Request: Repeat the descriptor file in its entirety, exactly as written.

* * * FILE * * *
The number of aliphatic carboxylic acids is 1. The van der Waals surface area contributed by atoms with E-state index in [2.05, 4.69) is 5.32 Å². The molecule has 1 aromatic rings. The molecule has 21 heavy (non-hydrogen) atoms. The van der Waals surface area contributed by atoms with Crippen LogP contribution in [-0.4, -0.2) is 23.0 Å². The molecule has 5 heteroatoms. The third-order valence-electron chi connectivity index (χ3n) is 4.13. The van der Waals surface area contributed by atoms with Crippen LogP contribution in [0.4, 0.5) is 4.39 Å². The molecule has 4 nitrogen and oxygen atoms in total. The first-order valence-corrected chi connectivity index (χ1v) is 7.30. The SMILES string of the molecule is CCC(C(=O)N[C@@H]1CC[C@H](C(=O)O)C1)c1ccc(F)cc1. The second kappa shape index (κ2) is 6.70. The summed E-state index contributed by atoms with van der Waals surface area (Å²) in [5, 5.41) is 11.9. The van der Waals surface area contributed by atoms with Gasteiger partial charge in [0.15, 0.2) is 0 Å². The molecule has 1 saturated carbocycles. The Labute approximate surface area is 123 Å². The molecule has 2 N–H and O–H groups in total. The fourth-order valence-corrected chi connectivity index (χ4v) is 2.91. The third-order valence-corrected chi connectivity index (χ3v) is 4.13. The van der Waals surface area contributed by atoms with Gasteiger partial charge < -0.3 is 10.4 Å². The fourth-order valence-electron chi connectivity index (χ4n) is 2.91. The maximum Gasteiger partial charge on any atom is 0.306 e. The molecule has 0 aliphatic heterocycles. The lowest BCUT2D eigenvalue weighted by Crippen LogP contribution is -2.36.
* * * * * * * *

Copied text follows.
The number of aliphatic carboxylic acids is 1. The van der Waals surface area contributed by atoms with E-state index in [2.05, 4.69) is 5.32 Å². The molecule has 1 aromatic rings. The molecule has 21 heavy (non-hydrogen) atoms. The van der Waals surface area contributed by atoms with Crippen LogP contribution in [-0.4, -0.2) is 23.0 Å². The molecule has 5 heteroatoms. The third-order valence-electron chi connectivity index (χ3n) is 4.13. The van der Waals surface area contributed by atoms with Crippen LogP contribution in [0.4, 0.5) is 4.39 Å². The molecule has 4 nitrogen and oxygen atoms in total. The first-order valence-corrected chi connectivity index (χ1v) is 7.30. The SMILES string of the molecule is CCC(C(=O)N[C@@H]1CC[C@H](C(=O)O)C1)c1ccc(F)cc1. The second kappa shape index (κ2) is 6.70. The summed E-state index contributed by atoms with van der Waals surface area (Å²) in [5, 5.41) is 11.9. The van der Waals surface area contributed by atoms with Gasteiger partial charge in [0.15, 0.2) is 0 Å². The molecule has 1 saturated carbocycles. The Labute approximate surface area is 123 Å². The molecule has 2 N–H and O–H groups in total. The fourth-order valence-corrected chi connectivity index (χ4v) is 2.91. The third-order valence-corrected chi connectivity index (χ3v) is 4.13. The van der Waals surface area contributed by atoms with Gasteiger partial charge < -0.3 is 10.4 Å². The fourth-order valence-electron chi connectivity index (χ4n) is 2.91. The maximum Gasteiger partial charge on any atom is 0.306 e. The molecule has 0 aliphatic heterocycles. The lowest BCUT2D eigenvalue weighted by Crippen LogP contribution is -2.36.